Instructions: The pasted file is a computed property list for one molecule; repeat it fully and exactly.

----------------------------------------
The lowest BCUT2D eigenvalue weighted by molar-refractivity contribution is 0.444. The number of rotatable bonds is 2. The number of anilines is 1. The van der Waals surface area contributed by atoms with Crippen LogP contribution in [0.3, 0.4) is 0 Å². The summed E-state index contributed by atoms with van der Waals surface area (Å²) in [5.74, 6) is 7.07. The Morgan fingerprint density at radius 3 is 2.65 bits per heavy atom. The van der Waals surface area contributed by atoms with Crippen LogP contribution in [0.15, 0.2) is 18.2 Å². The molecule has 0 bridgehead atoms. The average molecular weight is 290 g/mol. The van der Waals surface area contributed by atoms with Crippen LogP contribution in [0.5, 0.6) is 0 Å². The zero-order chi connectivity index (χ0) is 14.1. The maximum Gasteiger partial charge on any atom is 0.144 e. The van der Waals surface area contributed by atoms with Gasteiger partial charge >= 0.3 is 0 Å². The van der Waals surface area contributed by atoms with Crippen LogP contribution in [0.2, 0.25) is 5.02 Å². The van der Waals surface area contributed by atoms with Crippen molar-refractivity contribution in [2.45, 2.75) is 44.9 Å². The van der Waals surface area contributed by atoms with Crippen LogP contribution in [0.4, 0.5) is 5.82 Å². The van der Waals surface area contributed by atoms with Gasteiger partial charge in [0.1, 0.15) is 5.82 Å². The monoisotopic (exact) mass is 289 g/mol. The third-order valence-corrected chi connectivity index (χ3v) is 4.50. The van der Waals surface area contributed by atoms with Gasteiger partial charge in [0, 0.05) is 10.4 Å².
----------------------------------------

The lowest BCUT2D eigenvalue weighted by molar-refractivity contribution is 0.444. The number of rotatable bonds is 2. The number of anilines is 1. The van der Waals surface area contributed by atoms with Crippen LogP contribution in [0.3, 0.4) is 0 Å². The summed E-state index contributed by atoms with van der Waals surface area (Å²) in [5.74, 6) is 7.07. The Morgan fingerprint density at radius 3 is 2.65 bits per heavy atom. The van der Waals surface area contributed by atoms with Crippen LogP contribution in [0.15, 0.2) is 18.2 Å². The molecule has 0 bridgehead atoms. The average molecular weight is 290 g/mol. The van der Waals surface area contributed by atoms with Crippen LogP contribution in [0.5, 0.6) is 0 Å². The zero-order chi connectivity index (χ0) is 14.1. The maximum Gasteiger partial charge on any atom is 0.144 e. The van der Waals surface area contributed by atoms with Gasteiger partial charge >= 0.3 is 0 Å². The van der Waals surface area contributed by atoms with Crippen LogP contribution in [0.2, 0.25) is 5.02 Å². The van der Waals surface area contributed by atoms with Crippen molar-refractivity contribution in [2.45, 2.75) is 44.9 Å². The van der Waals surface area contributed by atoms with Crippen LogP contribution in [0.4, 0.5) is 5.82 Å². The van der Waals surface area contributed by atoms with Gasteiger partial charge in [0.1, 0.15) is 5.82 Å². The monoisotopic (exact) mass is 289 g/mol. The third-order valence-corrected chi connectivity index (χ3v) is 4.50. The van der Waals surface area contributed by atoms with Gasteiger partial charge in [0, 0.05) is 10.4 Å².